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Babcock, R. (1990) Reproduction and development of the blue coral Heliopora coerulea (Alcyonaria: Coenothecalia)Marine Biology 104: 475–481.

EOL: Encyclopedia of Life. Heliopora coerulea. Available at < >. Access on May 14, 2018.

Wikipedia. Heliopora coerulea. Available at < >. Access on May 14, 2018.

Yasuda, N.; Taquet, C.; Nagai, S.; Fortes, M.; Fan, T.-Y.; Phongsuwan, N.; Nadaoka, K. (2014) Genetic structure and cryptic speciation in the threatened reef-building coral Heliopora coerulea along Kuroshio Current. Bulletin of Marine Science 90(1): 233–255.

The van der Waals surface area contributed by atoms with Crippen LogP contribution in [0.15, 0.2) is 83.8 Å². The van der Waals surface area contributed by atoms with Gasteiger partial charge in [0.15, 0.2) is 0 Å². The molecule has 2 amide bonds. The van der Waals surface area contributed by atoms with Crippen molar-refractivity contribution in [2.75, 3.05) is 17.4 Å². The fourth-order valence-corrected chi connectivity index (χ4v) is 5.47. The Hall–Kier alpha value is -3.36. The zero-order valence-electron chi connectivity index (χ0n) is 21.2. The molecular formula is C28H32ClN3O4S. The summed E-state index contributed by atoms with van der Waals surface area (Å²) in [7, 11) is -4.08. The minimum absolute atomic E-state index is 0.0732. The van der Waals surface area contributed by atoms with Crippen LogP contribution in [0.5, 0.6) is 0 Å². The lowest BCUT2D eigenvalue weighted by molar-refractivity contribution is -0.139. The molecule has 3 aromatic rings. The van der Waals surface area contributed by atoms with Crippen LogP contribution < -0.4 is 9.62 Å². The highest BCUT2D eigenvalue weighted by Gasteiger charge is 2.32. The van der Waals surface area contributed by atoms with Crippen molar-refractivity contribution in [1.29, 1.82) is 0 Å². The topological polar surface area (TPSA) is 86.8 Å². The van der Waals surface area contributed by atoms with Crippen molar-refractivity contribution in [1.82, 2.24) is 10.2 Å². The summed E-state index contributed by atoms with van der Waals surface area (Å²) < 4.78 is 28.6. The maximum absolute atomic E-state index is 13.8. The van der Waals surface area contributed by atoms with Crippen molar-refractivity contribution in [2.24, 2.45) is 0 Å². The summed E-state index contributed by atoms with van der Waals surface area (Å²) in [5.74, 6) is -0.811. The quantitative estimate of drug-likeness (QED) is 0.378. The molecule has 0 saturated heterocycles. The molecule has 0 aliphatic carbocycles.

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Friday Fellow: Portuguese Man o’ War

by Piter Kehoma Boll

And so we finally reached the 100th Friday Fellow! In order to commemorate, we will have two Friday Fellows today, just as we had during the 50th one. And to start I chose a cnidarian that always caught me attention.

Living in the Atlantic Ocean and known popularly as Portuguese man o’ war, its binomial name is Physalia physalis, both words derived from the Greek word for bubble, physalis. And the Portuguese man o’ war is, in fact, like a floating bubble with some stuff attached, or at least it looks like that.


A Portuguese man o’ war lying on the beach. Photo by Anna Hesser.*